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Explore Bridgeport, the most political neighborhood in the most political of cities - home to five Chicago mayors and parades of politicians honoring its power at national conventions. Once a Native American village traversed by Jacques Marquette and Louis Jolliet, as Chicago grew the area was called Hardscrabble, then Cabbage Gardens, and finally Bridgeport. Immigrants built it: the Irish dredged a canal and mined a quarry that led to slaughterhouses, cooperages, rolling mills, and breweries that were worked by Germans, Bohemians, Swedes, and Poles. Held dear as the "Heart of Lithuania," muckrakers described parts of it as a heartbreaking jungle. More immigrants came: Italians, Croatians, Mexicans, Chinese. Against the backdrop of prairies, labor strife, gangways, and Joe Podsajdwokiem, this sometimes uneasy mix lived, worked, and voted together. Bridgeport still has streets that defy the city's orderly grid, settlement houses, language stews, and, for each nationality, churches and taverns. Today, it may welcome artists and expensive housing, but on summer nights stoop sitting and rooting for the White Sox remain social obligations.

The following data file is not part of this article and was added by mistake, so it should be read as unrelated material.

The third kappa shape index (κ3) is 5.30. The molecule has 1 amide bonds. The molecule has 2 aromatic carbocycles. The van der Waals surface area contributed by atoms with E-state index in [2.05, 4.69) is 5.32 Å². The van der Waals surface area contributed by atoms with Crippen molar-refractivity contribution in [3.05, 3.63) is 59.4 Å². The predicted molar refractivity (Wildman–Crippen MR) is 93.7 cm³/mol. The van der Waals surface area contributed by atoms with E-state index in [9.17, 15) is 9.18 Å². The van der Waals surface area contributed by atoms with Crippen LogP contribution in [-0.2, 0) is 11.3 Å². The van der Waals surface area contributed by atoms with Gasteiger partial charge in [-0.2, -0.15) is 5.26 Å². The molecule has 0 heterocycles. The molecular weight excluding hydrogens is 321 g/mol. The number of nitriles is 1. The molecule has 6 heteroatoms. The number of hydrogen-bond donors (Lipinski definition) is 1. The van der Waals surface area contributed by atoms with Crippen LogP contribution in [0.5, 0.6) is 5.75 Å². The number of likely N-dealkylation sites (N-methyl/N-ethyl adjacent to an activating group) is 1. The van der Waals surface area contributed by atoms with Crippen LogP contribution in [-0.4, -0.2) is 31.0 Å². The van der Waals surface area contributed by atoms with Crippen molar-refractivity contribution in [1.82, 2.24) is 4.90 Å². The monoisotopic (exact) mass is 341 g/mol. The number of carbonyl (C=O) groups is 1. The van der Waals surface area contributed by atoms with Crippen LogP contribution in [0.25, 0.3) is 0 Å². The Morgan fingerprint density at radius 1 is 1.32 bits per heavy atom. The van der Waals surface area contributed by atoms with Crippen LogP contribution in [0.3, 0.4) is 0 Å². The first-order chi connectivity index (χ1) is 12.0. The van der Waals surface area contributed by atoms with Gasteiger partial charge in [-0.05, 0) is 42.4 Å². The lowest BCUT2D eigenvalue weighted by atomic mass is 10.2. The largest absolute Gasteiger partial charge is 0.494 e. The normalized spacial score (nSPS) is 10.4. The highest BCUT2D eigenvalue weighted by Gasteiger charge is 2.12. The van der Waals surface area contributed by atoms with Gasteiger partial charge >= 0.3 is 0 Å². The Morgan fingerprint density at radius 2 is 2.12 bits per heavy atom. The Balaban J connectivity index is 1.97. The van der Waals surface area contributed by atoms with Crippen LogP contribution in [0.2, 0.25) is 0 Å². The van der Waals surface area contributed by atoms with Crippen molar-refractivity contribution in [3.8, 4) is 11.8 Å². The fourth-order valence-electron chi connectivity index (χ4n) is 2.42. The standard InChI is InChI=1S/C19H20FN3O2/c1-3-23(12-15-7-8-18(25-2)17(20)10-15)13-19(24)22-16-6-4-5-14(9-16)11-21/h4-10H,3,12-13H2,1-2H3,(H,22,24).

ISBN: 9780738577302
Format: Paperback
Publisher: Arcadia Publishing
State: Illinois
Series: Images of America
Images: 204
Pages: 128
Dimensions: 6.5 (w) x 9.25 (h)
JoAnne Gazarek Bloom and Maureen F. Sullivan are Chicagoans, Bridgeport born. JoAnne teaches at Loyola University Law School, and Maureen develops not-for-profit organizations on Chicago's South Side. Daniel Pogorzelski is vice president and chief historian for the Northwest Chicago Historical Society. He also coauthored Images of America: Portage Park.
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